It is too bad that is is out in the middle of nowhere and cannot attract sufficient spectators to make it a viable enterprise. This seems to be putting an end to the event, even though the track itself seems custom-made for actual racing.

Thursday, May 27, 2010

800 GPs

Congratulations Ferrari on reaching the 800 Grand Prix milestone this weekend at the Turkish Grand Prix!

Seen here is the special livery that the cars will race in for Ferrari's 800th Grand Prix.

Wikipedia has some statistics on Ferrari's record thus far:
  • Races competed till now: 799
  • Constructors’ Championships: 16 (1961, 1964, 1975, 1976, 1977, 1979, 1982, 1983, 1999, 2000, 2001, 2002, 2003, 2004, 2007, 2008)
  • Drivers’ Championships: 15 (1952, 1953, 1956, 1958, 1961, 1964, 1975, 1977, 1979, 2000, 2001, 2002, 2003, 2004, 2007)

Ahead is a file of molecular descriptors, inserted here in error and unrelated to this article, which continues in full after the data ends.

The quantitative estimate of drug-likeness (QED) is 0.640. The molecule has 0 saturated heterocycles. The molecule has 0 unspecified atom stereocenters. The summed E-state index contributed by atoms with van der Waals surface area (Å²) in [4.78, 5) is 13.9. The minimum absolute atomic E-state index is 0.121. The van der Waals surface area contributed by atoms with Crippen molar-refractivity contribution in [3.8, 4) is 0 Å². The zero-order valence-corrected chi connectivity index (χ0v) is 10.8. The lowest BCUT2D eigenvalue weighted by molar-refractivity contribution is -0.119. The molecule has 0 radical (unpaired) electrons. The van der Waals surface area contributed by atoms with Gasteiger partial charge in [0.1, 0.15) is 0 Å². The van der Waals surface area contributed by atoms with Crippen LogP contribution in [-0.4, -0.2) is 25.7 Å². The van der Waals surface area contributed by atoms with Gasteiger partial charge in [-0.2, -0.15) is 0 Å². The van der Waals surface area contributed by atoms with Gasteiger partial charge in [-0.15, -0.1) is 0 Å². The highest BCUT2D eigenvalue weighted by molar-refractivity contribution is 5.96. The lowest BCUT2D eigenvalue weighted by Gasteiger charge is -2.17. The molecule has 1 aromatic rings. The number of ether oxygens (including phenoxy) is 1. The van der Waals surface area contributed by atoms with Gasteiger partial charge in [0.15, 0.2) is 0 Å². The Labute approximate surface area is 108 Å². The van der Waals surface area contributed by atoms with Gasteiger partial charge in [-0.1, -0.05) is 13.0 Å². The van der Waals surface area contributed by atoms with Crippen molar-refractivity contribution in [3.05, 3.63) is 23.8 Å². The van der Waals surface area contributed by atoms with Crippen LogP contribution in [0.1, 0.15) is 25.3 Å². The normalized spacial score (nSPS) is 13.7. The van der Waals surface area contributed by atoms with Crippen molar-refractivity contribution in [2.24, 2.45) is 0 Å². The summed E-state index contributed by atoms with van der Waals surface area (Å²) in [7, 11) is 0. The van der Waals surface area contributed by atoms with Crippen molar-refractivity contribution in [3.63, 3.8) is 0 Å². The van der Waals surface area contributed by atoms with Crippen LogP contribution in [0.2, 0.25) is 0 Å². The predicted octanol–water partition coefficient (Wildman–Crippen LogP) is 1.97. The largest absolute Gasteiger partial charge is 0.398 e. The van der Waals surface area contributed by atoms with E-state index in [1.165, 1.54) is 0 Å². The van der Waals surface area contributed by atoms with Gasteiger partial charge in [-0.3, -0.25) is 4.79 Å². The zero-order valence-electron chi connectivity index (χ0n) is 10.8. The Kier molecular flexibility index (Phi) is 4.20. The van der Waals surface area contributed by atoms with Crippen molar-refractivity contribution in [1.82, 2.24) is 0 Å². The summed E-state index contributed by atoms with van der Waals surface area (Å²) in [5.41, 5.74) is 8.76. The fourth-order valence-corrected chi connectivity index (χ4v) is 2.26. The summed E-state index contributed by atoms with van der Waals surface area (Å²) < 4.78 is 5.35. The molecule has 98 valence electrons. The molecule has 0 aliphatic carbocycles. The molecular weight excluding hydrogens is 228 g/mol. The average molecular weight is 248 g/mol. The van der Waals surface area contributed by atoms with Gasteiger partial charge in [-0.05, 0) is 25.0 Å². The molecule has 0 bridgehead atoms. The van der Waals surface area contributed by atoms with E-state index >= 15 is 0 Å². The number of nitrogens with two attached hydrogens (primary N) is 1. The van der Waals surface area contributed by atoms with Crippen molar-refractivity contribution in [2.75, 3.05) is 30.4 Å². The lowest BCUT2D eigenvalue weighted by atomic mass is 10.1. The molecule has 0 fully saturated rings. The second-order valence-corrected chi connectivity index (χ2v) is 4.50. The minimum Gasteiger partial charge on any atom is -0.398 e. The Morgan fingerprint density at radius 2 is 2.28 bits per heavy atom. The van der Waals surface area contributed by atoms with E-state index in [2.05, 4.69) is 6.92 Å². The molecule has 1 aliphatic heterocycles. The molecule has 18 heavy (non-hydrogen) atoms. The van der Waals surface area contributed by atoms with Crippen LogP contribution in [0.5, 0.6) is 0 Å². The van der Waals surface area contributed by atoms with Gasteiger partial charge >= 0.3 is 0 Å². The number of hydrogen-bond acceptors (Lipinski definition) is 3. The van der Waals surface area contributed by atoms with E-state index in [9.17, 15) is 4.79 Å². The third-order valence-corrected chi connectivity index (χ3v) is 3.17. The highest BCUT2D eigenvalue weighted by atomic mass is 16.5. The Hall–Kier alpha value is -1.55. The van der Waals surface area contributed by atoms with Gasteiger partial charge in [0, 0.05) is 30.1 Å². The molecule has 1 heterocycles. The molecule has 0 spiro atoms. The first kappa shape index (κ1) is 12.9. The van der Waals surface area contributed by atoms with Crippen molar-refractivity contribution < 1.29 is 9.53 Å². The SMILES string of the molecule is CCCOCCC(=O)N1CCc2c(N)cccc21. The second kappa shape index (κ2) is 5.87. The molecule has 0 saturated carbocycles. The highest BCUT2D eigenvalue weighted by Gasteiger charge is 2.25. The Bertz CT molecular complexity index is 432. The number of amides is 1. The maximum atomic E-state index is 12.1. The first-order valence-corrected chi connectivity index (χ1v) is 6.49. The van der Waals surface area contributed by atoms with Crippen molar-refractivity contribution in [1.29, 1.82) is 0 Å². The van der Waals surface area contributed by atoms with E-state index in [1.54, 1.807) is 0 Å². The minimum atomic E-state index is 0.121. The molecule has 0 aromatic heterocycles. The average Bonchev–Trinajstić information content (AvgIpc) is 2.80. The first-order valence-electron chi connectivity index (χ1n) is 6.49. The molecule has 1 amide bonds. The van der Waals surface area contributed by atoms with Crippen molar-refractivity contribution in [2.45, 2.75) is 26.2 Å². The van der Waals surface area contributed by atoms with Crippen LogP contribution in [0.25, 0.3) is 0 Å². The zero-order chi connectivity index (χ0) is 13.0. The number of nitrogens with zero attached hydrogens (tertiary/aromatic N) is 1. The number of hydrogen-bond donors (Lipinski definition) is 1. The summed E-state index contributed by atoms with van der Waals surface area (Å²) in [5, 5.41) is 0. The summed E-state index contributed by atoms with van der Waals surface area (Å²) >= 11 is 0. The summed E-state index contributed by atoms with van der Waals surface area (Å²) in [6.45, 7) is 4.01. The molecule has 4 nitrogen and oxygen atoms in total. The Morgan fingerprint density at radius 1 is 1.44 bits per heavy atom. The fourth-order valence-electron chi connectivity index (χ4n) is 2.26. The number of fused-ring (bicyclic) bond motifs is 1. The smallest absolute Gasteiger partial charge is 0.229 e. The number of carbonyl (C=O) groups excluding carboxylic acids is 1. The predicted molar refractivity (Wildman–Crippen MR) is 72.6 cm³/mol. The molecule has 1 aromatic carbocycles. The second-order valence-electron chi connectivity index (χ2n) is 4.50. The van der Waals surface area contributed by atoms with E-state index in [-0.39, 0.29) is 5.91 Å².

• Race victories: 211
  • Pole positions: 203
  • Fastest laps: 220

Wednesday, May 26, 2010

Another American Boondoggle?

TimesOnline blogger Kevin Eason disses the recently announced US GP to be held in Austin, Texas from 2012 on.

He makes strong points. There's no history to this organization, there's no indication where the money will come from, and they only have 18 months to put it together. He compares it with the Donnington debacle and we all remember how that turned out.

Personally? I think F1 is on thin ice in the US right now. Between cutting and running from Indianapolis, the USF1 farce (which at least had Peter Windsor behind it), and don't forget the nearly-on-no-wait-its-been-cancelled race around Liberty Park in New York from all of two or three weeks ago, anything announced with any kind of fanfare needs to be solid and deliver.

If it turns out that a couple of hicks have conned Ecclestone then F1's reputation in the US will be permanently scarred.